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Africa’s aviation industry lagging behind

BY Lynet Otieno
Updated Monday, November 25th 2013 at 00:00 GMT +3
Tourists arrive at Manda airstrip in Lamu. (Photo:Standard)

By Lynet Otieno

Kenya: Safety remains one of the greatest challenges facing African aviation and Africa’s inability to speak in one voice is worsening the situation.

African airlines only have 20 per cent of the intercontinental market share, with only about 12 countries operating airlines in and outside Africa, compared to more than 26 in the 1980s and 1990s.

 The performance of the continent’s aviation industry is also lagging behind at less than 3 per cent of global Revenue Persons Kilometres (RPKs), a result of high industry costs, inadequate infrastructure at several airports, as well as lack of a single traffic rights negotiating body with respect to third parties like the EU.

As the Annual General Assembly (AGA), a trade association activity of the African Airlines Association (AFRAA) and summit, kicked off Monday, calls were made for change of policies and increased participation by African governments to help address some of the challenges.

The challenges highlighted in the conference convened under the theme "Challenging Times – Africa's Strategic Alignment", also included, market access and liberalisation, infrastructure development and cooperation, high fuel cost; insufficient number of qualified technical staff; inadequate investment in infrastructure to meet the growth in demand; inadequate resources to catch up with the advancement in new technologies, as well as restrictive policies to grow, expand and become competitive.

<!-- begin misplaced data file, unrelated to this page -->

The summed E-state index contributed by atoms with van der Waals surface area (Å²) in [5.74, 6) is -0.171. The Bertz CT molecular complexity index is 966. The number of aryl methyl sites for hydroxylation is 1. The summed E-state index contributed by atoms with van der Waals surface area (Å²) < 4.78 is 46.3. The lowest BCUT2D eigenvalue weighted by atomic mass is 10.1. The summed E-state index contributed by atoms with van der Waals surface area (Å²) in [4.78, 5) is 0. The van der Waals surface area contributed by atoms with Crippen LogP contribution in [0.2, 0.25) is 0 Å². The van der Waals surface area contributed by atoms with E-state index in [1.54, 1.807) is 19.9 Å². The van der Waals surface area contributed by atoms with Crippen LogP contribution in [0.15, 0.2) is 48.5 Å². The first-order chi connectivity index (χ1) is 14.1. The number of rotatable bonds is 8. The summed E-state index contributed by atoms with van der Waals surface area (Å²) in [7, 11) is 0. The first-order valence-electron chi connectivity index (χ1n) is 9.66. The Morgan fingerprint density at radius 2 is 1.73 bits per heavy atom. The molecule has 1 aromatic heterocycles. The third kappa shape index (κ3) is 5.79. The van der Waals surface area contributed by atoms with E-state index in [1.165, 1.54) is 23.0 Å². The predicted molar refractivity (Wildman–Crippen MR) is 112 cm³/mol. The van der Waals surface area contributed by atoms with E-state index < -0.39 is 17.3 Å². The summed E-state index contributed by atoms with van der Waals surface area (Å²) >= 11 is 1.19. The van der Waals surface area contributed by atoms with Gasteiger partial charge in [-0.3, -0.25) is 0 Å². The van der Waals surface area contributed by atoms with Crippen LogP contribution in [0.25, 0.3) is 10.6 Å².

“While much has been done by African airlines to improve connectivity across the continent, the high operating costs environment and limited market access continue to be serious drawbacks to the airlines’ growth and profitability,” said AFRAA President and Kenya Airways CEO Titus Naikuni at the event.

But there is hope. “Over the period 2010-2015, Africa will be one of the fastest growing regions in the world in terms of international traffic with an average growth rate of 6.1% compared to the global average of 5.8%,” said the AFRAA Secretary General Elijah Chingosho in his report at the same forum.

EU’s move to ban certain African airlines is also a point of concern. “AFRAA is opposed to the EU banned list, which is negatively painting all African airlines. We need the AU and African States to help reverse … ensuring a common African negotiating position since the EU negotiates as a block whilst African States negotiate individually,” said the AFRAA Secretary General.

The poor performance of Africa in the aviation industry is equated to the little benefit it gets from tourism, as compared to other continents, with UNWTO figures indicating that Africa and the Middle East each only got 5 per cent of the 1.035 billion international tourism arrivals last year. Europe had the highest of the traffic at 52 per cent, while America and Asia got 16 per cent and 22 per cent respectively, according to the figures released at the AFRAA AGA.

The same report, however, shows that Africa saw the second highest growth in number of tourist arrivals, with 3 million more arriving last year.

“There is no gainsaying that aviation provides dynamic support for businesses, trade, tourism, cultural and social activities, which significantly contribute to Africa’s economic growth and prosperity,” said Dr Chingosho.

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